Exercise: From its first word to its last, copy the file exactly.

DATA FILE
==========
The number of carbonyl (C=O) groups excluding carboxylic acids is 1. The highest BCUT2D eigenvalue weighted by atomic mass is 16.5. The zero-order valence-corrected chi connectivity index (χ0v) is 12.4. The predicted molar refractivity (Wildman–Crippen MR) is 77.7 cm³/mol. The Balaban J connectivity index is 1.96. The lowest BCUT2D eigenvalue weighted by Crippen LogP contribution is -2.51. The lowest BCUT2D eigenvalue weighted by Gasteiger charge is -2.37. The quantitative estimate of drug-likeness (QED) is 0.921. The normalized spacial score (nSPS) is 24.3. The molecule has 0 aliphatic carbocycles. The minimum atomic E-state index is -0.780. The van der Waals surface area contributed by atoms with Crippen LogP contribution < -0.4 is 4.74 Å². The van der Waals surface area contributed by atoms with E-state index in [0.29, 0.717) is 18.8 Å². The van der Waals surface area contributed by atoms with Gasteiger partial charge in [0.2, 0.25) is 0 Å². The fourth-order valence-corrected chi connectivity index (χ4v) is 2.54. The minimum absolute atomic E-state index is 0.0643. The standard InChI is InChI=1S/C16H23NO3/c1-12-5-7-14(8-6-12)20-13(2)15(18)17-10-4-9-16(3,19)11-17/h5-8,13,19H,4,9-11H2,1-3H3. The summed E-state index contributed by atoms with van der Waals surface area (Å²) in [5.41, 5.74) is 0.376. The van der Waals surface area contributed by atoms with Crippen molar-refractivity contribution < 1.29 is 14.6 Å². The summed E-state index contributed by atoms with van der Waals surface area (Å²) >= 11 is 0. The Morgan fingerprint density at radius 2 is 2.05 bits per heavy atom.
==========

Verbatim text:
The number of carbonyl (C=O) groups excluding carboxylic acids is 1. The highest BCUT2D eigenvalue weighted by atomic mass is 16.5. The zero-order valence-corrected chi connectivity index (χ0v) is 12.4. The predicted molar refractivity (Wildman–Crippen MR) is 77.7 cm³/mol. The Balaban J connectivity index is 1.96. The lowest BCUT2D eigenvalue weighted by Crippen LogP contribution is -2.51. The lowest BCUT2D eigenvalue weighted by Gasteiger charge is -2.37. The quantitative estimate of drug-likeness (QED) is 0.921. The normalized spacial score (nSPS) is 24.3. The molecule has 0 aliphatic carbocycles. The minimum atomic E-state index is -0.780. The van der Waals surface area contributed by atoms with Crippen LogP contribution < -0.4 is 4.74 Å². The van der Waals surface area contributed by atoms with E-state index in [0.29, 0.717) is 18.8 Å². The van der Waals surface area contributed by atoms with Gasteiger partial charge in [0.2, 0.25) is 0 Å². The fourth-order valence-corrected chi connectivity index (χ4v) is 2.54. The minimum absolute atomic E-state index is 0.0643. The standard InChI is InChI=1S/C16H23NO3/c1-12-5-7-14(8-6-12)20-13(2)15(18)17-10-4-9-16(3,19)11-17/h5-8,13,19H,4,9-11H2,1-3H3. The summed E-state index contributed by atoms with van der Waals surface area (Å²) in [5.41, 5.74) is 0.376. The van der Waals surface area contributed by atoms with Crippen molar-refractivity contribution < 1.29 is 14.6 Å². The summed E-state index contributed by atoms with van der Waals surface area (Å²) >= 11 is 0. The Morgan fingerprint density at radius 2 is 2.05 bits per heavy atom.